My only Sundance screening today (so far) has been Gonzalo Arijon‘s Stranded, the doc about the Uruguyan plane-crash survivors who were forced to resort to cannibalism after landing in the snow-covered Andes mountains in October 1972 and being stuck there for 72 days.

Stranded is partly a first-hand, looking-back, talking-heads doc, partly a revisiting of the crash scene and partly a grainy, dialogue-free re-enactment. It’s touching from the start, and holds you all through its 122-minute length. (The Sundance program notes are incorrect in saying it’s 113 minutes long.)
This famous saga, dramatized in Frank Marshall‘s Alive (’93) as well as Piers Paul Read‘s “Alive: Sixteen Men, Seventy-two Days, and Insurmountable Odds–the Classic Adventure of Survival in the Andes,” is about how 16 young men (most members of a rugby team) managed to survive over a 72-day ordeal, partly by eating the flesh of those who’d been killed.
I was told earlier this month it’s as good as — certainly in the realm of — Kevin McDonald‘s Touching The Void, and I’m in full agreement. Right away you sense this is no run-of-the-mill revisiting. The emotionally delicate tone and complex layers and shadings imply from the get-go that Arijon has the hand of a poet-maestro.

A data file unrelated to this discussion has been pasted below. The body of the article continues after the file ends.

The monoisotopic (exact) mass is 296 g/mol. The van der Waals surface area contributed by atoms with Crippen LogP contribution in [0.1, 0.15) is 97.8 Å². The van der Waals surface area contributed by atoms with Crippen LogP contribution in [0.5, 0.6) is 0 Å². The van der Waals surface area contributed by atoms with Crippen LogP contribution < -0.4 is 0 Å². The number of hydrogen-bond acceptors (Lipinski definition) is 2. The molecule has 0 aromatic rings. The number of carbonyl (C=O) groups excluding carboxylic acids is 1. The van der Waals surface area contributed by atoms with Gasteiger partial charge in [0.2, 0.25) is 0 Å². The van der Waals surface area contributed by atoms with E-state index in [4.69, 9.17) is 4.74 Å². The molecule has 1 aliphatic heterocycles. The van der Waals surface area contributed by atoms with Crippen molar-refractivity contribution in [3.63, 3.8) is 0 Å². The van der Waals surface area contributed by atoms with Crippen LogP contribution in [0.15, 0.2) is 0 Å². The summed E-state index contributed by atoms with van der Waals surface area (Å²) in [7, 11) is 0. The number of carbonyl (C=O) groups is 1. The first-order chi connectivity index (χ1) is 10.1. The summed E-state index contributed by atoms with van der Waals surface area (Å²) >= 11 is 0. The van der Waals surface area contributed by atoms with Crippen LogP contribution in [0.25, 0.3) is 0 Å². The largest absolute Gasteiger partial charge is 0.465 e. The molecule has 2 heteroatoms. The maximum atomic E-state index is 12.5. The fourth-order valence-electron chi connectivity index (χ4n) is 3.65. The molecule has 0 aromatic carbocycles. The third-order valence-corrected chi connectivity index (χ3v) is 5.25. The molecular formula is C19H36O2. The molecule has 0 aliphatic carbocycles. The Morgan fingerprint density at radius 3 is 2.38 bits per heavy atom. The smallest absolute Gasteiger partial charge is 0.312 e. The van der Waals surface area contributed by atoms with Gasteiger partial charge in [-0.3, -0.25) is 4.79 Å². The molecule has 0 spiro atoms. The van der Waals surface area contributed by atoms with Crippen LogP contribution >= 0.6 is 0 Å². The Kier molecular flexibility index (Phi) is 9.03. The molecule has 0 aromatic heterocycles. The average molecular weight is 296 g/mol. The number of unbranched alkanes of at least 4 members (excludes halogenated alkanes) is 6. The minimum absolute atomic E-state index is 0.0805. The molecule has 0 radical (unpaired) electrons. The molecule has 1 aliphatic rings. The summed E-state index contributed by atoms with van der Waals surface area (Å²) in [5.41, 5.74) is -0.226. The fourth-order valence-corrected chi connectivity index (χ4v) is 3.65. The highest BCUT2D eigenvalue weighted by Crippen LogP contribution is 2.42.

The doc’s unique aspect is not only talking to many of these survivors (kids at the time, now in their 50s and 60s), but also joining them on a trip back to the site of the crash for some reliving and reflecting.
Everyone has a morbid curiosity about this story, and while I admire Arijon’s sensitivity a part of me wishes he had been a bit more blunt about the particulars of being forced to eat dead friends, relatives and loved ones in order to survive. What does human flesh taste like? Are certain sections of the body more appetizing than others? (I’ve always heard that the ribs are slightly more choice.)
Starnded will show four times at Sundance, and is also booked to show at Roger Durling’s Santa Barbara Film Festival at the end of the month. The full title is actually Stranded: I’ve come from a plane that crashed on the mountains.